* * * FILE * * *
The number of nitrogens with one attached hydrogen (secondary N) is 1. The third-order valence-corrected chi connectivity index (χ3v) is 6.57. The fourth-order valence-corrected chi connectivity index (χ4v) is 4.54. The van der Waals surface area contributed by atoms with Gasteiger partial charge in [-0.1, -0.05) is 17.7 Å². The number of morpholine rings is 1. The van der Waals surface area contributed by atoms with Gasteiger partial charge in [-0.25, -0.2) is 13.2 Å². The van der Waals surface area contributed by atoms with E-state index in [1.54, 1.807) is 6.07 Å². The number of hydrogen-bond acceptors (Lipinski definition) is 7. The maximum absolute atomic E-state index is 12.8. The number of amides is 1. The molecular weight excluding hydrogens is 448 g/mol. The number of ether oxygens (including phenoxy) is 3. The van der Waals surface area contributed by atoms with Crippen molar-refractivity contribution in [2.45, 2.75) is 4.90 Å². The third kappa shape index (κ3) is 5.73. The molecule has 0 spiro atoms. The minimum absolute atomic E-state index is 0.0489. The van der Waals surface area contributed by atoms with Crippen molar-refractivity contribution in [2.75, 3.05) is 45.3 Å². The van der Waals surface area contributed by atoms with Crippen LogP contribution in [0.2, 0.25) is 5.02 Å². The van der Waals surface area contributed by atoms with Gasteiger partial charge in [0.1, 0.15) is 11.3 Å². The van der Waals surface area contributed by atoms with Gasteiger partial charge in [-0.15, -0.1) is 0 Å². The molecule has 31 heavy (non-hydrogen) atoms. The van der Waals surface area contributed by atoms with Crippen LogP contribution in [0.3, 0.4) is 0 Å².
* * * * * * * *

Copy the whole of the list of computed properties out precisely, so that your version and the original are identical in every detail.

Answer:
The number of nitrogens with one attached hydrogen (secondary N) is 1. The third-order valence-corrected chi connectivity index (χ3v) is 6.57. The fourth-order valence-corrected chi connectivity index (χ4v) is 4.54. The van der Waals surface area contributed by atoms with Gasteiger partial charge in [-0.1, -0.05) is 17.7 Å². The number of morpholine rings is 1. The van der Waals surface area contributed by atoms with Gasteiger partial charge in [-0.25, -0.2) is 13.2 Å². The van der Waals surface area contributed by atoms with E-state index in [1.54, 1.807) is 6.07 Å². The number of hydrogen-bond acceptors (Lipinski definition) is 7. The maximum absolute atomic E-state index is 12.8. The number of amides is 1. The molecular weight excluding hydrogens is 448 g/mol. The number of ether oxygens (including phenoxy) is 3. The van der Waals surface area contributed by atoms with Crippen molar-refractivity contribution in [2.45, 2.75) is 4.90 Å². The third kappa shape index (κ3) is 5.73. The molecule has 0 spiro atoms. The minimum absolute atomic E-state index is 0.0489. The van der Waals surface area contributed by atoms with Crippen molar-refractivity contribution in [2.75, 3.05) is 45.3 Å². The van der Waals surface area contributed by atoms with Crippen LogP contribution in [0.2, 0.25) is 5.02 Å². The van der Waals surface area contributed by atoms with Gasteiger partial charge in [0.1, 0.15) is 11.3 Å². The van der Waals surface area contributed by atoms with Gasteiger partial charge in [-0.15, -0.1) is 0 Å². The molecule has 31 heavy (non-hydrogen) atoms. The van der Waals surface area contributed by atoms with Crippen LogP contribution in [0.3, 0.4) is 0 Å².